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Dr. C.
Dr. C., Board Certified
Category: OB GYN
Satisfied Customers: 3064
Experience:  30 yrs experience, awarding winning educator
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Doctor, my wife is pregnant in two babies she is in the

Customer Question

Hi doctor, my wife is pregnant in two babies she is in the 30th week. One has weight of 2,205 gms and the other's weight is 1,123 gm. The main problem is the smaller fetus has negative EDF. Weight progress of the small one os slow (30 gm gained during the past week) Is there any threat that the smaller fetus will not be delivered or will die after birth? Please advice if you need me to send you scanned copy for the doctor report.
Submitted: 1 year ago.
Category: OB GYN
Expert:  Dr. C. replied 1 year ago.
Hi, It's Dr. C. Board certified Ob-gyne with 30+ years of experience. I can help you today. I'm very sorry to hear about this situation. A negative EDF is a VERY bad sign. In this circumstance, the doctors would usually be advising delivery. Because the babies are preterm, they may try to delay slightly while they give steroids to help mature the lungs but it's also possible they may decide that there isn't enough time to do that. I really hope that both babies do well despite this situation. There is obviously a risk to both babies but if the babies are delivered soon, it's quite possible that with excellent neonatal care, they may both survive and do well. The perinatologist (high risk pregnancy specialist) who is managing her pregnancy should be able to give you statistics on survival and risk of "morbidity" for each of the babies. Some of that depends on details of the situation of how the blood vessels are feeding from the placenta and to the babies along with other factors. Here is a link to a studies on some the statistics involved: The doctors may decide to monitor the fetal heart rate and other parameters of fetal health on ultrasound. If abnormalities develop, the situation is quite urgent and delivery should be very soon, even if the babies premature. I hope this information has been helpful and really wish you and your wife the best of luck. Please reply if I can clarify anything.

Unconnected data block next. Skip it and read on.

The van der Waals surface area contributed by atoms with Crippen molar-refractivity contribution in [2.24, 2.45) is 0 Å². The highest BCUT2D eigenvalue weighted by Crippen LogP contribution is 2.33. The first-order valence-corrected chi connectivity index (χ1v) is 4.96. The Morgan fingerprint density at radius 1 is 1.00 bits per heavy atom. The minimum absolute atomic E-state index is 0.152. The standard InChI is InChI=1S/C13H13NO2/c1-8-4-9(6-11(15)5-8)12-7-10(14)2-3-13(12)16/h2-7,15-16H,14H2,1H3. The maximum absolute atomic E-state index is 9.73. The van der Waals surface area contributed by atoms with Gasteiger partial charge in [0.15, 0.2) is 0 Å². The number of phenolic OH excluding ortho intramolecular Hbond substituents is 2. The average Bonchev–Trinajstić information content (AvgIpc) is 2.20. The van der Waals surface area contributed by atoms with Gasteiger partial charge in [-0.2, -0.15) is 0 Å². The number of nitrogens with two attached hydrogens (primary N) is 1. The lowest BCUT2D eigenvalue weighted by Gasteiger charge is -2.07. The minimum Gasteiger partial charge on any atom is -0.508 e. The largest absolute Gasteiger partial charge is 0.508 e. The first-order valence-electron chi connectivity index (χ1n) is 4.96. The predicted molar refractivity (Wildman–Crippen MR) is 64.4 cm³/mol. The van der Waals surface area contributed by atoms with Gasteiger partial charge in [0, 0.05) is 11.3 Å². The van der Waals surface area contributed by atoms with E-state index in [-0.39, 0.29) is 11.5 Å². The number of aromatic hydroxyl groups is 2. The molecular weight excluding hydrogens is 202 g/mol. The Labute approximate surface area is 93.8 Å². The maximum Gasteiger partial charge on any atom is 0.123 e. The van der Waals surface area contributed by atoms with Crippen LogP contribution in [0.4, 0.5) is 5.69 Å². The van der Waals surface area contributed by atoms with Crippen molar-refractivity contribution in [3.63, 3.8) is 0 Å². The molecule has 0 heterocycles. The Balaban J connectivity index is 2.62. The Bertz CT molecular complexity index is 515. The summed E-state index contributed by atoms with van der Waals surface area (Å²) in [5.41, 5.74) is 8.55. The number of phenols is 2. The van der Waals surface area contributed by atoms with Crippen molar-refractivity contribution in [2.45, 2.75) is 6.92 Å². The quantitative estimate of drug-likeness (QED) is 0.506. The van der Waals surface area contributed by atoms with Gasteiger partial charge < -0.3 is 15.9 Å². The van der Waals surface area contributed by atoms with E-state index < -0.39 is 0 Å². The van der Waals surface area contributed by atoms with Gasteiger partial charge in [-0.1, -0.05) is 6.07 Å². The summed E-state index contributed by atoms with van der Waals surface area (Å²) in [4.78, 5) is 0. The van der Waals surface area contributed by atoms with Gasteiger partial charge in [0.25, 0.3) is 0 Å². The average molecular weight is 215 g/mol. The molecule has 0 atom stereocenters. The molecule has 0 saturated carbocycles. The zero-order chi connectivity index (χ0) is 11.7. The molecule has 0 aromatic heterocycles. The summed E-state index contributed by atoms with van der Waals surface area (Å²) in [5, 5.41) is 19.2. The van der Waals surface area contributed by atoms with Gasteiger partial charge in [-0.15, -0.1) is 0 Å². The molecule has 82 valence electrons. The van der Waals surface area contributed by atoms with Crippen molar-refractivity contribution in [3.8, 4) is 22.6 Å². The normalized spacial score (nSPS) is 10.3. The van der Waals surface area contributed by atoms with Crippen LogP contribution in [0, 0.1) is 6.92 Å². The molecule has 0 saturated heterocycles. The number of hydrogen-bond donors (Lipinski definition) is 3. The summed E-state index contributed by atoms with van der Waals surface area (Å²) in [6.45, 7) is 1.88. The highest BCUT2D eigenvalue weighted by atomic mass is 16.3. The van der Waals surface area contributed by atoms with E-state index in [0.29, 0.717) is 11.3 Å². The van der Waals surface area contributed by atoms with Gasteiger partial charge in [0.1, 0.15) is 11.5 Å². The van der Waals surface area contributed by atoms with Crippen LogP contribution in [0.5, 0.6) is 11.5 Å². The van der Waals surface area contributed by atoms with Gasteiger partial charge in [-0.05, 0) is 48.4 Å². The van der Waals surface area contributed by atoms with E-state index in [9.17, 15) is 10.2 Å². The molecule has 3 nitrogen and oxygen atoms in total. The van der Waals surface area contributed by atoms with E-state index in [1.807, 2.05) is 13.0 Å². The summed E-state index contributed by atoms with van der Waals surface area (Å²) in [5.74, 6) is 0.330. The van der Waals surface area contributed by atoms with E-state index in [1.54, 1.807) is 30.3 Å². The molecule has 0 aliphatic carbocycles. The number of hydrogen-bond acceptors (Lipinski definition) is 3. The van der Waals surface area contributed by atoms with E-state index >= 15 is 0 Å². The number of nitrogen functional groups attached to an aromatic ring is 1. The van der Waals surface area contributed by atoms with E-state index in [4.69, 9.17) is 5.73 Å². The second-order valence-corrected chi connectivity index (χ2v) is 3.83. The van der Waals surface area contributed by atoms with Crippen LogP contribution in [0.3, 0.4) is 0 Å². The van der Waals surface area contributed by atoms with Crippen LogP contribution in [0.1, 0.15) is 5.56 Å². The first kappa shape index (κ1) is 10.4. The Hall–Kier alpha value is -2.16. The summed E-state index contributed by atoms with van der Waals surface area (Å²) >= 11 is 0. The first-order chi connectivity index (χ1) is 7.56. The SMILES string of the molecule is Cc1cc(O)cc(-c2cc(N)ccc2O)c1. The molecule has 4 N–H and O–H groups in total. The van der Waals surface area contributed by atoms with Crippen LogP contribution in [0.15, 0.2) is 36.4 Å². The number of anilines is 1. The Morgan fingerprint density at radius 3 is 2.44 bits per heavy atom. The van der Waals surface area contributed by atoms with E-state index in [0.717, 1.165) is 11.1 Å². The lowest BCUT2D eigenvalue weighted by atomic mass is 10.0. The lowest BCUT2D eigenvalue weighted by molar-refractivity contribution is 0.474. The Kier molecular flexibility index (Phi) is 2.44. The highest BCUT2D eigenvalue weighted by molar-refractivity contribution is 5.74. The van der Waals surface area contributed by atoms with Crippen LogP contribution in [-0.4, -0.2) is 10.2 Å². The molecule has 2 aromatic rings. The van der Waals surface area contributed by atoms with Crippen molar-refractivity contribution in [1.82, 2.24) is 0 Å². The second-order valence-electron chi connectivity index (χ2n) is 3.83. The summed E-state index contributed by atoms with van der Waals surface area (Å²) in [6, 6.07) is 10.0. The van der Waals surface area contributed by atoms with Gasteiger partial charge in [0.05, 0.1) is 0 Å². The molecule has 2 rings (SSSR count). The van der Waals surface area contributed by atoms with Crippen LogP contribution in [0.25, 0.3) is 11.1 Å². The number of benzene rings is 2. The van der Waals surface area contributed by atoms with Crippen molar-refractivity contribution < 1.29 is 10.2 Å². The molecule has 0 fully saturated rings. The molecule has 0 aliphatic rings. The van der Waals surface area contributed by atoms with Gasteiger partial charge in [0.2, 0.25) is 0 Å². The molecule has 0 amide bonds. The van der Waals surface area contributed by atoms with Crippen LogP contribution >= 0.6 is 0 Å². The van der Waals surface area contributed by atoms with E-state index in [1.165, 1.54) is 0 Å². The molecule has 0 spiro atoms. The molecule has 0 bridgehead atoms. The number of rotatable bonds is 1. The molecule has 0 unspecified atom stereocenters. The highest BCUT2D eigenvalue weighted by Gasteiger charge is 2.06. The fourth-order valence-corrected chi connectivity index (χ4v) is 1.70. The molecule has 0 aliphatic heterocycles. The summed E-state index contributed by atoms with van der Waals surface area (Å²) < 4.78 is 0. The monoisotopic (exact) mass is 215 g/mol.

Customer: replied 1 year ago.
Actually the two babies are normal in terms of everything except the blood supply. One has higher blood supply than the other, however the blood going to the brain is normal for both but the main problem is in the weight progress for the small fetus plus the negative EDF. She has started to take Fortecortin 8 mg in order to expedite Lungs formation. The doctor advises that we could deliver both babies withing 2 weeks. Please advice the way forward and if you need me to send you scanned copies for the report please tell me. Thanks in advance
Expert:  Dr. C. replied 1 year ago.